Despite new rules, CFL celebrations need to be spontaneous, not scripted

In case you missed it, the CFL was back at its middle-of-the-season rule-change thing last week.

This one wasn’t as big as, say, changing video challenge rules or what have you while the season was going on, which is good, and I wonder whether anyone but the participants will particularly care.

But bless its fun-loving heart, the league has told players to go ahead, celebrate your brains out after scoring touchdowns, use props if you like; dance, sing, mimic. Go nuts in some kind of odd anti-NFL move towards, you know, entertainment.

Here are the details and suffice it to say all the usual codicils are in place. No feigning violence towards anyone, no attaching things to the goal posts, nothing too stupid or anything disrespectful or what have you.

Makes entire sense, right?

But this whole “celebrating” what an athlete is actually supposed to do is an interesting fact of pro sports life these days.

You’ve got baseball players being chastised for bat flips after home runs, you’ve got basketball players looked at oddly for posing or taunting after big plays; I don’t know what the similar thing would be in hockey but I’m sure it’s there and heaven knows soccer players can go waaaaaaaaaay over the top after they score.

All of it good or bad?

Now, I’m not against fun and individualism and I know in the emotion of any big sporting moment, when something significant is accomplished, letting loose is the most normal of reactions.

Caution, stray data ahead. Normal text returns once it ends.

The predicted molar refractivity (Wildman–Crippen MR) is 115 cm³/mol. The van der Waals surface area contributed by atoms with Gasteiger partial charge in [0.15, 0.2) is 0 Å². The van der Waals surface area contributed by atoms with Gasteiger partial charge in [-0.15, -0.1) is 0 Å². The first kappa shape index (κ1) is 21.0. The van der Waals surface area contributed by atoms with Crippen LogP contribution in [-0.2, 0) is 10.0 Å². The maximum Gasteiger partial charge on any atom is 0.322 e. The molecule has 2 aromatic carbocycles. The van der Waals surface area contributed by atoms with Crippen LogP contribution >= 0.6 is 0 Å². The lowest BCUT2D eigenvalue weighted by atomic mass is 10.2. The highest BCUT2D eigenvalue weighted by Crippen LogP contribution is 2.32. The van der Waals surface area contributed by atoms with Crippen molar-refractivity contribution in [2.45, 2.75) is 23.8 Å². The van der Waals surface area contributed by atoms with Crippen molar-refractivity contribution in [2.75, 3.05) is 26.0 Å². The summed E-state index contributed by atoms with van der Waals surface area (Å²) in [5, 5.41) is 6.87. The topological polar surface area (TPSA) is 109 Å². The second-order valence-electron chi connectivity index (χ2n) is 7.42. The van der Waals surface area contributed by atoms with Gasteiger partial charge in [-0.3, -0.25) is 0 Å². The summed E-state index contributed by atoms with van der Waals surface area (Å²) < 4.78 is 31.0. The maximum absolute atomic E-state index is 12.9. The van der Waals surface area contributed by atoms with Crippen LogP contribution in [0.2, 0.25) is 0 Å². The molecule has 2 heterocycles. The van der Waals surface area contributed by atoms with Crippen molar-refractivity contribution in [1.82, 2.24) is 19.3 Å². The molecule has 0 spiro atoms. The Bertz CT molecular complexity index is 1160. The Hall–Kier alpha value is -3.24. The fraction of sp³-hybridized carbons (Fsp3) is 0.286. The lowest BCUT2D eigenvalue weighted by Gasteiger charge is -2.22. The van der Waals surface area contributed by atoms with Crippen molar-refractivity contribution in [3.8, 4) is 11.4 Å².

And I have no issue whatsoever with a player being demonstrative after, say, a game-winning play or some kind of jaw-slackening move that causes fans and opponents and teammates to gasp.

Go ahead, pump fists and bellow and jump around, it can be entertaining and it can be warranted and it’s what the fans want.

But, and this is where I get a tad cranky, which you knew was coming…

It’s the over-the-top celebration of the run of the mill accomplishment that bugs me; the use of “props” seems a tad ridiculous because I don’t think there needs to be forethought put into it.

A dunk, say, in a 10-point game should be met with “Hey, that’s what you get paid to do; now get back and defend.” A touchdown in the first quarter of some routine regular season game should involve either putting the ball on the turf or handing it back to an official before a player makes his way to the bench.

Celebrations — and, again, I am not against the wild ones for truly major accomplishments — should be spontaneous, not scripted; they should accompany achievements of major proportions rather than basic accomplishments.

It’s got a little bit to do with respecting the game and respecting your opponent but it’s also got to do with perspective and the moment.

A walk-off homer, a last-minute touchdown; go for it. Do what you do and have fun with it. Other than that, get on with the game. Regardless of what the rules say you can do.

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